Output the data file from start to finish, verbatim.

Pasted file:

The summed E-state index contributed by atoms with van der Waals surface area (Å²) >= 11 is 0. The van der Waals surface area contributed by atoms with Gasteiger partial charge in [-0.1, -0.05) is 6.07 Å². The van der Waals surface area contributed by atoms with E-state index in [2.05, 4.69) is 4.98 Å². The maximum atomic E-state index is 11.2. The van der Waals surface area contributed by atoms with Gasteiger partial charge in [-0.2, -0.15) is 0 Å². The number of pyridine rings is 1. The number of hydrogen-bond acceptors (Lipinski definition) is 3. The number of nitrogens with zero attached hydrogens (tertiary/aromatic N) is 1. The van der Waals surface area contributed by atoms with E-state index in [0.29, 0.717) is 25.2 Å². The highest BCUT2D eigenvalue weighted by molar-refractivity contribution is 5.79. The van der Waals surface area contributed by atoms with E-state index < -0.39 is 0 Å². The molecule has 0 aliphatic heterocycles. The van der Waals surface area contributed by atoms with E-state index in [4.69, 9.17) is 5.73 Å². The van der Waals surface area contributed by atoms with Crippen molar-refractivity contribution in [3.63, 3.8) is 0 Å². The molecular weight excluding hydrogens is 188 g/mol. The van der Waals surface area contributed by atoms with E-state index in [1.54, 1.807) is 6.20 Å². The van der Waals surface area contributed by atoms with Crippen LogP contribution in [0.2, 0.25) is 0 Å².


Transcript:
The summed E-state index contributed by atoms with van der Waals surface area (Å²) >= 11 is 0. The van der Waals surface area contributed by atoms with Gasteiger partial charge in [-0.1, -0.05) is 6.07 Å². The van der Waals surface area contributed by atoms with E-state index in [2.05, 4.69) is 4.98 Å². The maximum atomic E-state index is 11.2. The van der Waals surface area contributed by atoms with Gasteiger partial charge in [-0.2, -0.15) is 0 Å². The number of pyridine rings is 1. The number of hydrogen-bond acceptors (Lipinski definition) is 3. The number of nitrogens with zero attached hydrogens (tertiary/aromatic N) is 1. The van der Waals surface area contributed by atoms with E-state index in [0.29, 0.717) is 25.2 Å². The highest BCUT2D eigenvalue weighted by molar-refractivity contribution is 5.79. The van der Waals surface area contributed by atoms with E-state index < -0.39 is 0 Å². The molecule has 0 aliphatic heterocycles. The van der Waals surface area contributed by atoms with E-state index in [4.69, 9.17) is 5.73 Å². The van der Waals surface area contributed by atoms with Crippen molar-refractivity contribution in [3.63, 3.8) is 0 Å². The molecular weight excluding hydrogens is 188 g/mol. The van der Waals surface area contributed by atoms with E-state index in [1.54, 1.807) is 6.20 Å². The van der Waals surface area contributed by atoms with Crippen LogP contribution in [0.2, 0.25) is 0 Å².